- The department had about 50 undergraduate majors, and their numbers had been growing
- Focus on its graduate program and research (disregarding the fact that the faculty members responsible for running the research laboratories would have been fired)
The Dean's reasoning was simple:
- He thought it would have the least "ripple effect": there would be few students and parents to complain
- Geological Sciences has a small number of undergraduate majors (relative to Sociology and Psychology, or even Biology, Chemistry, and Physics, for example)
- In his view, the department was not producing enough Ph.D.s
- He didn't value the Master's students, in spite of the fact that a Master's degree is excellent preparation for many careers in geoscience industry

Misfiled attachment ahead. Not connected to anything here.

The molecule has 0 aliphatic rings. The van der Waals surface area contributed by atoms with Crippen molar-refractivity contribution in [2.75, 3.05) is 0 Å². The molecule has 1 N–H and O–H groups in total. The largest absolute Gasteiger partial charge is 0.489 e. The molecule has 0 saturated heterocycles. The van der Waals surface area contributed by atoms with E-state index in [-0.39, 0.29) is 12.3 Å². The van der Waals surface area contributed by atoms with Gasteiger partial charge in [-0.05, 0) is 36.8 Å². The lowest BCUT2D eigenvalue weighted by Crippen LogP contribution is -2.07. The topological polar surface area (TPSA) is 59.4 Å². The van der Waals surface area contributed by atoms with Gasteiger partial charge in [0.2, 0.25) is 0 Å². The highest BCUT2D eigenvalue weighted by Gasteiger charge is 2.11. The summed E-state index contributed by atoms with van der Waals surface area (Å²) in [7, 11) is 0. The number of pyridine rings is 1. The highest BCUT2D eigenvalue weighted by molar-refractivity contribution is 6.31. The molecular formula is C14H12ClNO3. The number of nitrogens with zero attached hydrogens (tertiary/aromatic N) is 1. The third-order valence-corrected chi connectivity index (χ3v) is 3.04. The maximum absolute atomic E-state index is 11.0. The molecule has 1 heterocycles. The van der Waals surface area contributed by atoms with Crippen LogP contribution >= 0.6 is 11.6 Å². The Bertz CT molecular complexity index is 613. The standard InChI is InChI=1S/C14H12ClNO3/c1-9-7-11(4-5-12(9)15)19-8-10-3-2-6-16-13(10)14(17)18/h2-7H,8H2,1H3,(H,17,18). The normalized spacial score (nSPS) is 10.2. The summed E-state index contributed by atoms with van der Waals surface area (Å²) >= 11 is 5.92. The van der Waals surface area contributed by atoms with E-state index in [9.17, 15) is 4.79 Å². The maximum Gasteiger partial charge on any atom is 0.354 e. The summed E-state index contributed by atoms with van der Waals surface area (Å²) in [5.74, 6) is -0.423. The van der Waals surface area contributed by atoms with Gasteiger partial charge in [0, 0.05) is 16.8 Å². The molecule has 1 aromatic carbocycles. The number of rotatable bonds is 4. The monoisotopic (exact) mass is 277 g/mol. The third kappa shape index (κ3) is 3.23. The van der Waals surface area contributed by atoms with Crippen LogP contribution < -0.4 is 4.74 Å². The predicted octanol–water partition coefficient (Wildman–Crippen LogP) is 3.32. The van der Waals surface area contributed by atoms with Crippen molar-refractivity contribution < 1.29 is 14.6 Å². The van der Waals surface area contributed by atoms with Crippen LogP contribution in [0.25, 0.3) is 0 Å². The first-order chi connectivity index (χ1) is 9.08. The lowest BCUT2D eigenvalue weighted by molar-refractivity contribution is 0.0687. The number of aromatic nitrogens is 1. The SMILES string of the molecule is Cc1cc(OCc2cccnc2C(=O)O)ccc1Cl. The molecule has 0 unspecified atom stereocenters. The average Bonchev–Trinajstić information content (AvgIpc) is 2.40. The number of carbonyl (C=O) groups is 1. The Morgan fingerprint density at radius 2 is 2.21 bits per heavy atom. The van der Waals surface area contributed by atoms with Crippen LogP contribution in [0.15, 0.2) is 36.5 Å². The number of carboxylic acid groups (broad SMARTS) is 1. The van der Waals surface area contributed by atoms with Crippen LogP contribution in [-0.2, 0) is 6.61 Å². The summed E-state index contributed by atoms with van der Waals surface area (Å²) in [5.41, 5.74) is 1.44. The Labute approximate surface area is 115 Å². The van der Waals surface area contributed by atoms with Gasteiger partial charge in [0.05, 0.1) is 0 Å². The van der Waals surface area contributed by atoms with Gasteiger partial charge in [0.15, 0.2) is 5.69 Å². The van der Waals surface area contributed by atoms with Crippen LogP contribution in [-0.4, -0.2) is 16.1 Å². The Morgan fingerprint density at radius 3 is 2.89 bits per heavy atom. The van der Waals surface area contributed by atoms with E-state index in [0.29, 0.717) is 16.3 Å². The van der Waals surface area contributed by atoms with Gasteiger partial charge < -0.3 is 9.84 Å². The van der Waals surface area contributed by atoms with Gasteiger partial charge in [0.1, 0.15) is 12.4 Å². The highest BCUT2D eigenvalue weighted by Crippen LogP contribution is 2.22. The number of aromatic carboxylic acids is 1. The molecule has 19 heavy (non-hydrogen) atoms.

- The department has a relatively large proportion of untenured faculty and staff, representing a savings of $2 million in salary
The Chair of the Department, Mike Perfit, attributes this proposal to two underlying problems: a fundamental lack of understanding and appreciation of the importance of the Geological Sciences on campus, and a new Dean with minimal previous interactions with science departments and little administrative experience.
The Department's Response
The department's response to the proposed changes was immediate and broad-based, including faculty, colleagues, students, and alumni. (Editor's note: the department was able to reach their alumni immediately because they regularly send a departmental newsletter to their alums.) Here are the strategies they think have been most effective:
- Educated the Dean: compiled fact sheets about the department, faculty, research, and student successes (i.e., jobs)